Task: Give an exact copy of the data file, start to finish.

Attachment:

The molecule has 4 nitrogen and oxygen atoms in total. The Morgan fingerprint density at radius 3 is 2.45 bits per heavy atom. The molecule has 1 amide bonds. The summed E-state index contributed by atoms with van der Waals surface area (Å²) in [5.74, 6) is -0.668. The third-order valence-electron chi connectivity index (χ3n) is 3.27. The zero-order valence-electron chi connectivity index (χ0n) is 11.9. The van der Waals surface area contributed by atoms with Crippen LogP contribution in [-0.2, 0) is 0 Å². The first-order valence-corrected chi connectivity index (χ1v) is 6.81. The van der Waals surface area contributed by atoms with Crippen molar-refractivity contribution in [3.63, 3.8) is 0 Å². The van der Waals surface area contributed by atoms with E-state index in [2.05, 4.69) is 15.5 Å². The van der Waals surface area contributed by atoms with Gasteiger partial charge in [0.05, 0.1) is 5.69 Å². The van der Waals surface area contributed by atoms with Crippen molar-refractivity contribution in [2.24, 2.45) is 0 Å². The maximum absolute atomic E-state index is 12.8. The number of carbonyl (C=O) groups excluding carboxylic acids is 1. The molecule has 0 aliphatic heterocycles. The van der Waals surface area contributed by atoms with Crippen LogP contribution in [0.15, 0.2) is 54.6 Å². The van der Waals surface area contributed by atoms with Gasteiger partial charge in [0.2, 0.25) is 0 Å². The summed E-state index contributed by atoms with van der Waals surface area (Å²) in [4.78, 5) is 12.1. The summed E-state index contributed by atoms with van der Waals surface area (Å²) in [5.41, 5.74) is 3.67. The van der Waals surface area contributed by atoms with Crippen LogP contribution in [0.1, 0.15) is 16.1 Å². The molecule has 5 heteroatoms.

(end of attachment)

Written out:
The molecule has 4 nitrogen and oxygen atoms in total. The Morgan fingerprint density at radius 3 is 2.45 bits per heavy atom. The molecule has 1 amide bonds. The summed E-state index contributed by atoms with van der Waals surface area (Å²) in [5.74, 6) is -0.668. The third-order valence-electron chi connectivity index (χ3n) is 3.27. The zero-order valence-electron chi connectivity index (χ0n) is 11.9. The van der Waals surface area contributed by atoms with Crippen LogP contribution in [-0.2, 0) is 0 Å². The first-order valence-corrected chi connectivity index (χ1v) is 6.81. The van der Waals surface area contributed by atoms with Crippen molar-refractivity contribution in [3.63, 3.8) is 0 Å². The van der Waals surface area contributed by atoms with E-state index in [2.05, 4.69) is 15.5 Å². The van der Waals surface area contributed by atoms with Gasteiger partial charge in [0.05, 0.1) is 5.69 Å². The van der Waals surface area contributed by atoms with Crippen molar-refractivity contribution in [2.24, 2.45) is 0 Å². The maximum absolute atomic E-state index is 12.8. The number of carbonyl (C=O) groups excluding carboxylic acids is 1. The molecule has 0 aliphatic heterocycles. The van der Waals surface area contributed by atoms with Crippen LogP contribution in [0.15, 0.2) is 54.6 Å². The van der Waals surface area contributed by atoms with Gasteiger partial charge in [0.2, 0.25) is 0 Å². The summed E-state index contributed by atoms with van der Waals surface area (Å²) in [4.78, 5) is 12.1. The summed E-state index contributed by atoms with van der Waals surface area (Å²) in [5.41, 5.74) is 3.67. The van der Waals surface area contributed by atoms with Crippen LogP contribution in [0.1, 0.15) is 16.1 Å². The molecule has 5 heteroatoms.